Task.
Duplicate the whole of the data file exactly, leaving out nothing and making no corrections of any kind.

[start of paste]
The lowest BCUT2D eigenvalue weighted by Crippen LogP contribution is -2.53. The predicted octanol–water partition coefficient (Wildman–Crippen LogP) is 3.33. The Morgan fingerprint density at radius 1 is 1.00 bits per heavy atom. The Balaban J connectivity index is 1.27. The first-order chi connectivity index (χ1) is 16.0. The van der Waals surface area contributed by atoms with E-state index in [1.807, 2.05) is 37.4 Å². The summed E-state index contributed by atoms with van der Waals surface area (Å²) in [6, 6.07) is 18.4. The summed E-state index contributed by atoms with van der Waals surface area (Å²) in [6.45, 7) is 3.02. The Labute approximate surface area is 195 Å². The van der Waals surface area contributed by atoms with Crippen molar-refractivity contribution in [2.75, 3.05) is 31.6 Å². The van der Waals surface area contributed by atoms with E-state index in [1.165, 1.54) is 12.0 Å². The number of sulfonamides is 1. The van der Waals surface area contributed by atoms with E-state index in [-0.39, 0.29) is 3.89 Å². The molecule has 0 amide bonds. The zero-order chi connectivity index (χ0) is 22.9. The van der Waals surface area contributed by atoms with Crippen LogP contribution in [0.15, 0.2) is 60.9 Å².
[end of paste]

The lowest BCUT2D eigenvalue weighted by Crippen LogP contribution is -2.53. The predicted octanol–water partition coefficient (Wildman–Crippen LogP) is 3.33. The Morgan fingerprint density at radius 1 is 1.00 bits per heavy atom. The Balaban J connectivity index is 1.27. The first-order chi connectivity index (χ1) is 16.0. The van der Waals surface area contributed by atoms with E-state index in [1.807, 2.05) is 37.4 Å². The summed E-state index contributed by atoms with van der Waals surface area (Å²) in [6, 6.07) is 18.4. The summed E-state index contributed by atoms with van der Waals surface area (Å²) in [6.45, 7) is 3.02. The Labute approximate surface area is 195 Å². The van der Waals surface area contributed by atoms with Crippen molar-refractivity contribution in [2.75, 3.05) is 31.6 Å². The van der Waals surface area contributed by atoms with E-state index in [1.165, 1.54) is 12.0 Å². The number of sulfonamides is 1. The van der Waals surface area contributed by atoms with E-state index in [-0.39, 0.29) is 3.89 Å². The molecule has 0 amide bonds. The zero-order chi connectivity index (χ0) is 22.9. The van der Waals surface area contributed by atoms with Crippen LogP contribution in [0.15, 0.2) is 60.9 Å².